On December 17, 2011 our family left the snowy, high plains desert of Idaho, and moved to Southwest Florida. I am grateful to live surrounded by the wildness of the sea, nestled within nature, on this little jewel of an island called Sanibel.
A barrier island made of crushed shell, Sanibel is home to the largest undeveloped Mangrove ecosystem in the US. Almost 70% of the island is protected wildlife sanctuary. Historically, many far-sighted folks have fought to keep Sanibel from going the way of so many ‘vacation’ destinations. This is a place where it is perfectly normal for traffic to stop so that a Snowy Egret or Gopher Tortoise can make its way safely, and in its own time, across a road. There are no traffic lights on Sanibel, no drive thrus, big boxes or fast food. Every business on the island is locally owned and operated. The speed limit here ranges from 10-35 mph, and though it took some practice, I no longer feel ‘hurried’ to get anywhere faster than ‘island time’.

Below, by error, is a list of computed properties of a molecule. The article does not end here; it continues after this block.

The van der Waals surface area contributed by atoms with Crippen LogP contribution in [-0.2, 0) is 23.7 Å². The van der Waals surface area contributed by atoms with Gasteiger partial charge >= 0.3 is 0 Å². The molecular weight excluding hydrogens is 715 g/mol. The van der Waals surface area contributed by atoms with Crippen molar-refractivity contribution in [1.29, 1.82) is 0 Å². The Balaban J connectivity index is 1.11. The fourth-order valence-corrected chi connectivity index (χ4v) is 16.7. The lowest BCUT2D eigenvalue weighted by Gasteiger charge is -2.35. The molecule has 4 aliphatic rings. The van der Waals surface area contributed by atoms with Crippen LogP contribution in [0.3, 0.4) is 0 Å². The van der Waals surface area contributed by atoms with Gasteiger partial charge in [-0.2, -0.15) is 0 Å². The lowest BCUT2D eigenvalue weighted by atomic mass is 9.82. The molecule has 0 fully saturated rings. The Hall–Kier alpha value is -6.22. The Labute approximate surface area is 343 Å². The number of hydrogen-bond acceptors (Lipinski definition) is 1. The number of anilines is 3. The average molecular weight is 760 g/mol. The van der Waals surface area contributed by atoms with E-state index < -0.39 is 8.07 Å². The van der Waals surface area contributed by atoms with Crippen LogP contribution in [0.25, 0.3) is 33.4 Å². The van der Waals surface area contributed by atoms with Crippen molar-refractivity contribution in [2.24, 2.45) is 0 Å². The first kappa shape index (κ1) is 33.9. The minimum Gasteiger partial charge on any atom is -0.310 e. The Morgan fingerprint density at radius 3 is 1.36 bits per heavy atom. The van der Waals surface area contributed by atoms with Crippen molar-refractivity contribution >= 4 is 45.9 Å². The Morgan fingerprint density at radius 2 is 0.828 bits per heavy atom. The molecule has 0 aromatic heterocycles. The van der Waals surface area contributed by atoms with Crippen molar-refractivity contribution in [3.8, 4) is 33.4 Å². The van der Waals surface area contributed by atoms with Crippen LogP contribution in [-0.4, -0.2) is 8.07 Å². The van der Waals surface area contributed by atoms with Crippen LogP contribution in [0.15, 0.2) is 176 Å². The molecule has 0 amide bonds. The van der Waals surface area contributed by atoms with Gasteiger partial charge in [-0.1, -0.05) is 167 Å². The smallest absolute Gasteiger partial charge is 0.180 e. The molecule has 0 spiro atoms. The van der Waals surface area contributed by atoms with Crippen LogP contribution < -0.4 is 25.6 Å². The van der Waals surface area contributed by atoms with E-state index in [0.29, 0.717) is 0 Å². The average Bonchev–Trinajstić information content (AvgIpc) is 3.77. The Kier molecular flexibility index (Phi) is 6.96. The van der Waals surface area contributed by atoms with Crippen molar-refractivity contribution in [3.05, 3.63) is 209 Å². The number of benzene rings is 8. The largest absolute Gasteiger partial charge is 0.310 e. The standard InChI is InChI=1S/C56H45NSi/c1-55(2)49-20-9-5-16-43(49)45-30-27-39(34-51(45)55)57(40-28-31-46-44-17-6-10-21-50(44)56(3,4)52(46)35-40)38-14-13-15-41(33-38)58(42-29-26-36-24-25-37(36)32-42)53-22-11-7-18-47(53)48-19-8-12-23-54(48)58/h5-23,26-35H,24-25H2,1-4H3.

Unlike most modern cities, here at night, you can see an infinite number of stars in the heavens as there are no artificial lights to restrict your view. Again, a conscious decision made to protect the natural environment for the benefit of creatures who were here before us, in this case, nesting sea turtles. On this 12 mile long, sub tropical island, we live amidst a staggering abundance of flora and fauna. Every day, my explorations of Sanibel are a beautiful confusion of the senses. This journal is my way of sharing some of what we discover, see and learn.